Which brings us to now, at the intersection of past and future. The collective deaths of George Floyd, Manuel Ellis, Ahmaud Arbery, Breonna Taylor, and others have sparked a movement that may have remained a moment had they not happened so close together and had not a pandemic left us with little in the way of distraction. Quite simply, there was no place for us to hide.
T’wina Nobles feels uniquely suited for these times. Here is a person who has managed to both acknowledge and overcome her past without forgetting it. Nobles is mindful of her experience and the larger experience for many Black men and women in the United States, especially when it comes to talking with her children.
“I really believe in our people, our culture, what we contribute, and I want to pass that on to my kids. I don’t want them to think they’re going to be poor because they’re Black or assume they can’t get what they want because of the color of their skin—I don’t believe that.”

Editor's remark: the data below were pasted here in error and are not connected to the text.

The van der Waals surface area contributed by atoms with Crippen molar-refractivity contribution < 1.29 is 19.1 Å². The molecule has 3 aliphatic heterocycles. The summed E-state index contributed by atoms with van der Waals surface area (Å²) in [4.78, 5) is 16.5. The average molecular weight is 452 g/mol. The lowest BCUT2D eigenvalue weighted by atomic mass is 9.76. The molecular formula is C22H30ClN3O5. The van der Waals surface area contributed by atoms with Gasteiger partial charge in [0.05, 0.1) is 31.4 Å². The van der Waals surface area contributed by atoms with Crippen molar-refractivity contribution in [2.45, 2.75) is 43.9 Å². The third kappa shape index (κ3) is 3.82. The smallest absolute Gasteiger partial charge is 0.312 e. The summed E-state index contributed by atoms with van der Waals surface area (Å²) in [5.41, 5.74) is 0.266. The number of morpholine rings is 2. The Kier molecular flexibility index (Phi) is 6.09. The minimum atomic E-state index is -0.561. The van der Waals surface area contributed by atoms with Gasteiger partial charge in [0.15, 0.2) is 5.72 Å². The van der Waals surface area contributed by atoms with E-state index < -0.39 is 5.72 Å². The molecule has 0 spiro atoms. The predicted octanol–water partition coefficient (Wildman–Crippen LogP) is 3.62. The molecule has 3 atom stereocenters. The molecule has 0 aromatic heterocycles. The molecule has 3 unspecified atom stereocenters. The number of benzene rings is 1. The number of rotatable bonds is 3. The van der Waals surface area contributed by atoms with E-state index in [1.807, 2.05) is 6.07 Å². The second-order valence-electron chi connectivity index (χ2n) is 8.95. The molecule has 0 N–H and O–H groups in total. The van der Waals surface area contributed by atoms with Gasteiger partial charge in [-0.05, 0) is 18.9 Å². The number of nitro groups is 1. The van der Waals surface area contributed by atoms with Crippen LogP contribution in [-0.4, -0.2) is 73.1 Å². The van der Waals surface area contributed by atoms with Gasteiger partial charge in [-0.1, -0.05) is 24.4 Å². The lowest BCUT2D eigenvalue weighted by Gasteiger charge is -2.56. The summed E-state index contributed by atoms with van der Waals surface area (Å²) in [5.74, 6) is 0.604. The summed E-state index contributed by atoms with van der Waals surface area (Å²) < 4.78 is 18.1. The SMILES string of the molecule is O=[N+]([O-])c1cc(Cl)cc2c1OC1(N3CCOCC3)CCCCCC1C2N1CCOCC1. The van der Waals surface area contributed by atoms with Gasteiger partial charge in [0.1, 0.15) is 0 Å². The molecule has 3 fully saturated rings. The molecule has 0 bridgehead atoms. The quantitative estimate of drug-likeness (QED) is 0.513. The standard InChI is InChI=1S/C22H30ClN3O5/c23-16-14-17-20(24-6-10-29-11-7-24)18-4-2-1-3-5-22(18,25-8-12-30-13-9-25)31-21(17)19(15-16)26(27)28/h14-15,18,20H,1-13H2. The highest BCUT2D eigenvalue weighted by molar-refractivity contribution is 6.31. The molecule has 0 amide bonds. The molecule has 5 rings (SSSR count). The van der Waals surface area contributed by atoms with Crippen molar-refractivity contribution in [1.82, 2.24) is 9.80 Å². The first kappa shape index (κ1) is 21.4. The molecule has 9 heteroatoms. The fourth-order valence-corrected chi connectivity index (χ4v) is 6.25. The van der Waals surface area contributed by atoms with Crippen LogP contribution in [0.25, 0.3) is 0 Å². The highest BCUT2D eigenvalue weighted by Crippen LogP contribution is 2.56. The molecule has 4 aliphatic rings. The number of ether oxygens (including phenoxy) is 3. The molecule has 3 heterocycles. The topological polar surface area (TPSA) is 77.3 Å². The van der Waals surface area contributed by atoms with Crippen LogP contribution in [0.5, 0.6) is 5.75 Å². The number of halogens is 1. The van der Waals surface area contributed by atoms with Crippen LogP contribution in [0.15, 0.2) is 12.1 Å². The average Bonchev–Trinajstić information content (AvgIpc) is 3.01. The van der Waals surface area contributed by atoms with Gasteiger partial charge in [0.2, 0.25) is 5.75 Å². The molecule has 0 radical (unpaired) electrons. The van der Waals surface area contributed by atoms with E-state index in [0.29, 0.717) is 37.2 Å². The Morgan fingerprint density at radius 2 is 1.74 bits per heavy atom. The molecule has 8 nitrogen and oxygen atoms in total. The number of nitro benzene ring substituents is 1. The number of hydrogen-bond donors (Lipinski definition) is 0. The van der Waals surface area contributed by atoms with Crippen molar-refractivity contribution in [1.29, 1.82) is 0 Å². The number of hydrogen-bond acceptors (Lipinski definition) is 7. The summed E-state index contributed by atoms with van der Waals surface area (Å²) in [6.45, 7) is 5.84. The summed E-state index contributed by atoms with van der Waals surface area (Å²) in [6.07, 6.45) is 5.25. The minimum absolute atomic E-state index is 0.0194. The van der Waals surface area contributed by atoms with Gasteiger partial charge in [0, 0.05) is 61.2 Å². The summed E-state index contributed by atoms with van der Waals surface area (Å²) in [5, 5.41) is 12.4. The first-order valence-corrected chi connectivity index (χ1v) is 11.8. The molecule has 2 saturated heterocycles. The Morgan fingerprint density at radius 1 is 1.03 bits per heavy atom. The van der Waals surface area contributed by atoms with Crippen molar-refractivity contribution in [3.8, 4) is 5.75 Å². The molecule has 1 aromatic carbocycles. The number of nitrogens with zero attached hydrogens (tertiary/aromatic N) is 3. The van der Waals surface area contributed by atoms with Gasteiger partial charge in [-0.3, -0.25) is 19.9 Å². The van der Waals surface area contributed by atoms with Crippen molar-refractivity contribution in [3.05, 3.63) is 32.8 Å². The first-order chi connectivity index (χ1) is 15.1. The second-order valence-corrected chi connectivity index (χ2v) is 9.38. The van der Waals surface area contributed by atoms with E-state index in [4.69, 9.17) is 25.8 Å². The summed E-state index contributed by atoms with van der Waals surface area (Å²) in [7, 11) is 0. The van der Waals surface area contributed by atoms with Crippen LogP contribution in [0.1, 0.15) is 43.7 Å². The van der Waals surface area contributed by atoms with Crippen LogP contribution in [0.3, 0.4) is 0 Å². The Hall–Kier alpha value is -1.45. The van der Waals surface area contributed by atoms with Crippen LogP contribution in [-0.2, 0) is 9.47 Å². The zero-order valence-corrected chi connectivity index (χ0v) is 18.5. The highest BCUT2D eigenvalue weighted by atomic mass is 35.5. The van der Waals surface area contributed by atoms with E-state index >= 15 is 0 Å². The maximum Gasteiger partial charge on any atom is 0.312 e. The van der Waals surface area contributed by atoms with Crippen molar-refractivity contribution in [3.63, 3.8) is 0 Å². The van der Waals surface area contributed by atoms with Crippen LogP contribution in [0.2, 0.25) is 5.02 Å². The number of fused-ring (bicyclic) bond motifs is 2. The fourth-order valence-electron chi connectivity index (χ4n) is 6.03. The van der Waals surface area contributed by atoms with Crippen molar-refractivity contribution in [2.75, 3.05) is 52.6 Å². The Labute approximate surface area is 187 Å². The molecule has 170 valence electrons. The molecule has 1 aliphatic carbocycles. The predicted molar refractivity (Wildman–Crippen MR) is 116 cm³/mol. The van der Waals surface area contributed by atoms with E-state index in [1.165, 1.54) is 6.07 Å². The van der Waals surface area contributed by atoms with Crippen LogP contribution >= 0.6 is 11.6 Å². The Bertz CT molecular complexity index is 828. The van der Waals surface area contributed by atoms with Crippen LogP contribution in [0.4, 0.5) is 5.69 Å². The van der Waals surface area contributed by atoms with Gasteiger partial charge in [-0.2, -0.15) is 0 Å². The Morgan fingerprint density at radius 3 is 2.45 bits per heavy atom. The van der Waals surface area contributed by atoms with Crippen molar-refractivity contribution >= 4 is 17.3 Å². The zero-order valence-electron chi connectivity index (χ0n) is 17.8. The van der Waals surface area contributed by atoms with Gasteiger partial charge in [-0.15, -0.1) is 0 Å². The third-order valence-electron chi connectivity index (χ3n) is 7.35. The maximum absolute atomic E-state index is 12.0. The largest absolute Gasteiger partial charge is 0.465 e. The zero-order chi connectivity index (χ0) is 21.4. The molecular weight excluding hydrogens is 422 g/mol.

What comes next?
Nobles has some thoughts. “I want folks to stop looking for a sign, a poster, a t-shirt, a place to show up to,” she said. “It is a lifestyle. Make Black Lives Matter a lifestyle.”
And that starts with education. In particular, history books which are more George Washington than George Washington Carver. “There’s this assumption that if it’s not taught in school then it must not be valuable,” said Nobles. “Think of the message we’re sending about Black culture, Indigenous culture and all those narratives about the real story of this country and the folks who were the architects of this country that aren’t being told.”
Or, to reuse a quote from earlier: “there is another way to live life that is not in poverty, that is not in violence, that is not lacking in opportunity.”